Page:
[OPE-L:3427] Re: Re: Re: Re: Gil's criticisms

From: Gil Skillman (gskillman@mail.wesleyan.edu)
Date: Fri Jun 02 2000 - 14:27:15 EDT

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>There is nothing in Marx's theory that would preclude one class of
>defrauding another, or one class (or other social group) using violence to
>obtain surplus value from another class (or social group). Indeed, in
>chapter one Marx doesn't argue that commodities must exchange at labor
>values. Rather, the power of Marx's analysis is that even if there is no
>fraud, or physical violence, or commodities exchanging at a different ratio
>than their value, the labor/labor-power distinction allows for the creation
>of surplus value and the exploitation of workers.
>All of the other stuff can be brought in at later, more concrete stages of
>development of the analysis.

Hi, Patrick--Yes, of course no "fraud" is necessary. That's why I put the
term in quotes, and that's the second reason why that passage in Ch. 5:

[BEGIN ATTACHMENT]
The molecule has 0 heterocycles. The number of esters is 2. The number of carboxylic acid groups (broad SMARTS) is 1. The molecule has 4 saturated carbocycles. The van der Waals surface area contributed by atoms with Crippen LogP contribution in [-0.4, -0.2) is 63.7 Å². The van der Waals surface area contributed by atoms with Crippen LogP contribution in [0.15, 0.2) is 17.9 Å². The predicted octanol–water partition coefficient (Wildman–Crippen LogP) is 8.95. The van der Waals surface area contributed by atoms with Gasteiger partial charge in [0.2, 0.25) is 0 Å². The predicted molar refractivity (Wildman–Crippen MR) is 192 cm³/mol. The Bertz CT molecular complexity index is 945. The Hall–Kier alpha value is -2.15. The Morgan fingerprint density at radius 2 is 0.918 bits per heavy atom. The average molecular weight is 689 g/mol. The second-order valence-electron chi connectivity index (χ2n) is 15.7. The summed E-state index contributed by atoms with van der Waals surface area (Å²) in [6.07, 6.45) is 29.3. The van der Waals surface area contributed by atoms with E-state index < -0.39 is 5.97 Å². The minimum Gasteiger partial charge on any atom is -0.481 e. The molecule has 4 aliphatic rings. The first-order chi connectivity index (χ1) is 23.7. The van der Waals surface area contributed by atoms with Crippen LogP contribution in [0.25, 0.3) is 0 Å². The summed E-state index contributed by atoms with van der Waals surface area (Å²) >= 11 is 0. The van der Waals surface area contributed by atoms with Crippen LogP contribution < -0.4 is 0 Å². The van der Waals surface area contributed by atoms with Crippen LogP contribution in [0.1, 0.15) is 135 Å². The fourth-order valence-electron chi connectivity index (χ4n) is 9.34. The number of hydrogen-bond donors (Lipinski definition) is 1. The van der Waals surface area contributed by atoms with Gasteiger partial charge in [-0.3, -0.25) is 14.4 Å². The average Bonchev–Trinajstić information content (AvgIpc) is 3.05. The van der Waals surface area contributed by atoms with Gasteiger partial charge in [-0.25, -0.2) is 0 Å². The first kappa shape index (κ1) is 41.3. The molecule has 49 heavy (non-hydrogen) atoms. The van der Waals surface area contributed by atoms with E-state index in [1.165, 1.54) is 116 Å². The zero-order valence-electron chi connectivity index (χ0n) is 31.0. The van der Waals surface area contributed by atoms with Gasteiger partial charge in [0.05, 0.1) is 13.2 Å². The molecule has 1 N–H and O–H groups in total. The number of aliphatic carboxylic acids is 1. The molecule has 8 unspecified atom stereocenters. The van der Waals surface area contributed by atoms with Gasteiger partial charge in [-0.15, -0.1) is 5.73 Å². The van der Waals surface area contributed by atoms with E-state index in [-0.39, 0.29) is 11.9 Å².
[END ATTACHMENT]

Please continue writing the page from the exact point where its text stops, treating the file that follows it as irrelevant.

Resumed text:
"The capitalist class cannot defraud itself" is an utter non sequitur.
And demonstration that surplus value can arise given that commodities
exchange at their respective values is "powerful" only to the extent that
there something economically significant about the case of price-value
equivalence. There isn't.
To the contrary, to pose the question in this way is to lead attention away
from the real basis of capitalist exploitation, and from the role that
capitalist production plays in that basis. I agree with you about chapter
one, though--tell that to Fred. Gil

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